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Home Ttt - Do You Count The Readings On Lying Down Afterwards Too?


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I've noticed that when I run poor man's TTTs at home, I often get lower readings afterwards than before I stand up. Possibly it's because when I'm about to do a home TTT, I'm bustling about slightly, even if I'm trying to lie down for at least a few min beforehand. Today, for instance, I did one this morning, and only lasted 12 min before the breathlessness and dizziness forced me to lie down again. (My HR and BP often take quite a while to show results, something I'm concerned may mess up testing in the future.) I've only been off the antihistamines a week, and I think they're still affecting my readings, which are far more stable than they used to be.

So this morning, I took two readings before standing up, and my HR was 63 and 66. Standing up, my HR ranged from 74 to 91. I lay down again, and my HR started at 65 but went down to 56 over the next 20 min. 56 is low for me, but then I don't normally take my HR this early in the morning on an empty stomach, so perhaps it's normal for me under those conditions. Pulse pressure ranged from 28 to 57, including the latest readings. Anyway, this sort of pattern is quite normal for me - sometimes the difference doesn't hit 30bpm unless I count the readings afterwards too, or else it hits 30 from lying to standing, but goes above 40 if I count lying down afterwards as well.

I am rather annoyed that my HR and BP are generally much more stable at the moment. Perhaps it's because having a few solid months on combi antisthistamines and such has helped, perhaps it's because I'm not as ill overall as I was a few months ago, but I have a 24 hour ECG (Holter monitor) in a week and it's going to be very awkward if it doesn't show anything up.

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Hi batik,

Here's a thread that I started on how to do a diy pmttt based on my experiences at my doctor's offices. You'll find more info on oi if you read the whole thread.

Note that it involves laying down for at least an hour beforehand. I recommend that because I found that the effects of my POTS/ hypoperfusion (high hr, petite mal and sob) will not resolve in less than an hour. So getting up before I've laid down flat for an hour brought those symptoms back.

I had to do this several times writing down my findings to understand what's really happening. tc ... d


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I pretty much do all of that except that I don't lie down flat for an hour beforehand, I keep going for longer than 10 min most times, and I have to walk about six feet to get to the corner where I stand. Someone here pointed out that a corner is great for keeping you up, so I stand with my back to the side of the built-in wardrobe and my right side against the bookcase, with the blood pressure monitor, stopwatch, paper and pencil on a shelf right by my hand. So the movement is about as minimal as it gets, once I've got there (with occasional slight detours to put my slippers on). If I stand up right by the bed, I don't have enough to lean on to keep properly still. I find it really, really awkward to organise lying flat for an hour beforehand, so I'm aware that this will be affecting my results. I find it hard to organise taking my BP when I've been lying flat for a while at any point, as the computer is usually off by then and the BP monitor is unlikely to be close enough to grab without really moving.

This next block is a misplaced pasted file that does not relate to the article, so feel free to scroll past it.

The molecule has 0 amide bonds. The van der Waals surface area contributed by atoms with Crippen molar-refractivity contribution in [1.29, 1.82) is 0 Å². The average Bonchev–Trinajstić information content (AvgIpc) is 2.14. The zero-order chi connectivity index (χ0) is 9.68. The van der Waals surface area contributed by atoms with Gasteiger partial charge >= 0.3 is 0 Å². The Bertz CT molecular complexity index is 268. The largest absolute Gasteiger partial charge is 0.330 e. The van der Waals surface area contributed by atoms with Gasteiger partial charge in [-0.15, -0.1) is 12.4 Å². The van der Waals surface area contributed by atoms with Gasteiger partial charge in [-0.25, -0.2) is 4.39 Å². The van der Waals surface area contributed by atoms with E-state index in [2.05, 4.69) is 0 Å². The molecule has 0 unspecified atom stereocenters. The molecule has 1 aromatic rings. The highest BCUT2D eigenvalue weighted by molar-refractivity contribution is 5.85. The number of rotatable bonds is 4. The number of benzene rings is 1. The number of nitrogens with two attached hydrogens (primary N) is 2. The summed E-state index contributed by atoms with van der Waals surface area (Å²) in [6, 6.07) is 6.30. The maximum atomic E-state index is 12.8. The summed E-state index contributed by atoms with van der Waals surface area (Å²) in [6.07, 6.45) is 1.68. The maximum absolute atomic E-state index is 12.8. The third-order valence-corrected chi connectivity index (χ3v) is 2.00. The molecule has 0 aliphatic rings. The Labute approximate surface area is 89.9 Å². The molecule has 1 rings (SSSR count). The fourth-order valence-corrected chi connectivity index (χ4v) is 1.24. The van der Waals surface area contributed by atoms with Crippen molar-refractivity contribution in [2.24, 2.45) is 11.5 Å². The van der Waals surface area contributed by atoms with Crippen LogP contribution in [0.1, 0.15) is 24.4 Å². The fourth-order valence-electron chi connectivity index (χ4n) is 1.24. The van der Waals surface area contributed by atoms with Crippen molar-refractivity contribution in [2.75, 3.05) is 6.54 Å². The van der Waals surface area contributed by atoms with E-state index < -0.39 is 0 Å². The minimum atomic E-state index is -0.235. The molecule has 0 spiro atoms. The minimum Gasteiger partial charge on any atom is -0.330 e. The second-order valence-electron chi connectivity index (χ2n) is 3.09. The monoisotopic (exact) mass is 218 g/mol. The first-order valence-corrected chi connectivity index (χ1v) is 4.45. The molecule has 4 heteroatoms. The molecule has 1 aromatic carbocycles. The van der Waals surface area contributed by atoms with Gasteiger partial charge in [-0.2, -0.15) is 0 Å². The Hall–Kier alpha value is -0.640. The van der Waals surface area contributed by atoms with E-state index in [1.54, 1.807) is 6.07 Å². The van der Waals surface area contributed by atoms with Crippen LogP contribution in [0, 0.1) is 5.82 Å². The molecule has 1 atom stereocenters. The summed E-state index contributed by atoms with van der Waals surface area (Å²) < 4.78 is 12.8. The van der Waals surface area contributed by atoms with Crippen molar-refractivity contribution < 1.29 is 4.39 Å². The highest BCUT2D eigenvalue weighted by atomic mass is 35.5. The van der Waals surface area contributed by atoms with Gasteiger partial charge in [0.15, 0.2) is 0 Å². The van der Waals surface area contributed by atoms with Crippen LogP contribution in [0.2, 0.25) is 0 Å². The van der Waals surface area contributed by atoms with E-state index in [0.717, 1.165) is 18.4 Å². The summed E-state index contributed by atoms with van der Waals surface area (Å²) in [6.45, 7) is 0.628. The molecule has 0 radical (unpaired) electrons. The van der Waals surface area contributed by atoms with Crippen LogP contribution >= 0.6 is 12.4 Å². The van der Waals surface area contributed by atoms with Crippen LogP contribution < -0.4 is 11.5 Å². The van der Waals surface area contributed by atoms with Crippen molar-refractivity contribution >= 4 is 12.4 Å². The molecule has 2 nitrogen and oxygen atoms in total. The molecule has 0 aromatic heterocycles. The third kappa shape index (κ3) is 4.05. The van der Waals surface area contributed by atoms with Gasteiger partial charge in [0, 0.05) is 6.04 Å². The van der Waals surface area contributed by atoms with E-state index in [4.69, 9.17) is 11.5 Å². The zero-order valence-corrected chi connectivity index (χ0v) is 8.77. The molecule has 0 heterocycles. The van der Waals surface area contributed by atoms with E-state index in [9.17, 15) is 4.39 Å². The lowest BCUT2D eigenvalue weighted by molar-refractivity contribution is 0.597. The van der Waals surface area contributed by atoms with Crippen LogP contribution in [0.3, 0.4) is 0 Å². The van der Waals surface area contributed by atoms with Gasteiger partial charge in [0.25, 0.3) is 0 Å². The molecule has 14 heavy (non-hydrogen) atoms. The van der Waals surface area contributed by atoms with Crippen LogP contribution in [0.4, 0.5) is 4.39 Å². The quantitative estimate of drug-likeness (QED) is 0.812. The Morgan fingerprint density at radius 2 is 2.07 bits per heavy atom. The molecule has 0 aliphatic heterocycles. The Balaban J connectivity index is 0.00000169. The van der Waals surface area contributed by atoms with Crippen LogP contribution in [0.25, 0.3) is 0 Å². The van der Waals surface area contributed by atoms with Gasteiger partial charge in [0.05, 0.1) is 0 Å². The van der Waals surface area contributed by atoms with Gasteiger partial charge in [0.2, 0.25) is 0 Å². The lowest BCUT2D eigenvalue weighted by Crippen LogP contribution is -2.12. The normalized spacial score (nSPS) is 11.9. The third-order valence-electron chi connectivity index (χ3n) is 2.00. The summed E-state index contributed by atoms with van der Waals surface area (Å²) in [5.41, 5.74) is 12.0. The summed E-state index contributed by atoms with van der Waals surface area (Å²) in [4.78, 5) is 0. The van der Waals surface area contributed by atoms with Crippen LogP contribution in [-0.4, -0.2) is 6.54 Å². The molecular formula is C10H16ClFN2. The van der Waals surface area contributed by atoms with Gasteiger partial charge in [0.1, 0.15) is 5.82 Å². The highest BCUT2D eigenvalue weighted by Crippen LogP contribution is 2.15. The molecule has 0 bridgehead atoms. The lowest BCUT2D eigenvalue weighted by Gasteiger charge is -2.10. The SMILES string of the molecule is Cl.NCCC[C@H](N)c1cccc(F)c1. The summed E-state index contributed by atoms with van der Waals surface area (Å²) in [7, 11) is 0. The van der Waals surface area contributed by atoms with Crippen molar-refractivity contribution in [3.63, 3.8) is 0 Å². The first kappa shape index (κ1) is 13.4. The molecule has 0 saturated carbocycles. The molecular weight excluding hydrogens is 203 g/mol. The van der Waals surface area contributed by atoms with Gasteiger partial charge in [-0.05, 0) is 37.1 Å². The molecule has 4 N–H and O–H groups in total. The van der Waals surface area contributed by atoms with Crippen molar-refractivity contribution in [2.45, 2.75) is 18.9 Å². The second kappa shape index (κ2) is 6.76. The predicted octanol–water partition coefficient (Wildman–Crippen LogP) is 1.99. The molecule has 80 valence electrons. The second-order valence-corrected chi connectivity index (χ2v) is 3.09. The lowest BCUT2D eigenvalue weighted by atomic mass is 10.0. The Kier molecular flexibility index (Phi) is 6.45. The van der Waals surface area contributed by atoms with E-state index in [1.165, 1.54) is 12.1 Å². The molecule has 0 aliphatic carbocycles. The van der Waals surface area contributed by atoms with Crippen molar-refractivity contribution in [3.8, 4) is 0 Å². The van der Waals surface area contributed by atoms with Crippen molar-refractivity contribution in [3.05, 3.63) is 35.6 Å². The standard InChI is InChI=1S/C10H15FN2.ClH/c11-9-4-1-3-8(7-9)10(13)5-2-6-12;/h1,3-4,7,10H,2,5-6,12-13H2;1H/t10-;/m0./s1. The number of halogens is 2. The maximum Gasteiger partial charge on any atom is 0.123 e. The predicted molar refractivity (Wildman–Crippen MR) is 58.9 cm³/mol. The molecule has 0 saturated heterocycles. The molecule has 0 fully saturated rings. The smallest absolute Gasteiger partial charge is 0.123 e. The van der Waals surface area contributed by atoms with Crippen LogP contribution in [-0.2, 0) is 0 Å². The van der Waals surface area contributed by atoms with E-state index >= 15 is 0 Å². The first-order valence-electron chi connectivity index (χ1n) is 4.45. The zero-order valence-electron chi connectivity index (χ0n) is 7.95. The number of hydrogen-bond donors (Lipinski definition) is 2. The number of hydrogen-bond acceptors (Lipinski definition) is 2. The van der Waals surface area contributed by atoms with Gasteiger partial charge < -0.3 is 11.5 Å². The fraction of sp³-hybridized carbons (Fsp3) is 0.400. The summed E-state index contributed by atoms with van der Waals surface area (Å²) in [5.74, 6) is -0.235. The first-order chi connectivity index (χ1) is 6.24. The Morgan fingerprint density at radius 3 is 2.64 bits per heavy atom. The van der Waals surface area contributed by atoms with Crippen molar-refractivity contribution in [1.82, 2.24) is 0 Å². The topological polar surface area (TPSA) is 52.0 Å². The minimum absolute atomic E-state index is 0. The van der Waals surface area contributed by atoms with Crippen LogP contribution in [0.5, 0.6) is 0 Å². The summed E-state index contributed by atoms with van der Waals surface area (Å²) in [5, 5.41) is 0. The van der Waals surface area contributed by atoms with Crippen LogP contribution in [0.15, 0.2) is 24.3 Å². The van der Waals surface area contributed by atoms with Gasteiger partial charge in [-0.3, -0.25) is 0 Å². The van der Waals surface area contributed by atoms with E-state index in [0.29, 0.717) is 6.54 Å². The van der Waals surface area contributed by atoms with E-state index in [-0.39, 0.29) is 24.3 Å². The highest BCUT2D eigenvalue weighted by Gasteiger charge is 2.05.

As moblet commented in the PR thread, I'm aware that I flex various muscles (legs and/or buttocks) while standing up for a home TTT. I try not to fidget, but it can be hard, especially since I usually get really itchy a few minutes in.

This is reminding me that I bought a heart rate monitor off eBay ages ago, possibly years, and last time I fished it out, it didn't work. Time to get out the mini screwdrivers, take off the back of the watch, and see what sort of battery it takes, I think. This might be an easier way of tracking this sort of thing. ETA: Drat. I can't get the back of the watch off.

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Hi batik

I'm sorry but I'm just not following you here.

For me, this is one of those things that I had to see repeatedly to understand. So I spent a few hours

on different days monitoring my bp and hr and how I was feeling. Realizing I had pots and my body's reaction

(petite mal, sob, hr, etc) really helped me understand why standing up made me feel so bad.

I'd noticed back in 2007, that I felt completely healthy if I had been laying down for awhile but never felt

well when upright. That's what lead me to learning more about oi and getting a bp / hr cuff.

My point is that if you're not feeling healthy when rested your reactions to doing this test may not be clear for you.

It took me a couple of years after eliminating my known food intolerances and toxins to feel

healthy at rest.

Hope this helps. Dizzy

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I've got severe ME, why would I feel completely healthy at any point? I generally feel a lot better lying down than I do standing up, but my activities are also different when I'm lying down (e.g. moving about less), so it's not a simple comparison.

What I asked originally is whether we can use the HR readings from lying down after the test as well as from before the test, in order to provide a sort of baseline.

The POTS (or whatever it is) is still a lot better than it was a few months ago, even though I've now been off the antihistamines for ten days. I'm wondering whether having a good few months of solid combination antihistamines, H2 blockers and quercetin has simply brought me up to a higher level, so that even when I go off the meds, the suspected POTS isn't as bad as it was before. I really wish they'd run proper tests a few months ago, when I kept on collapsing and being taken to hospital.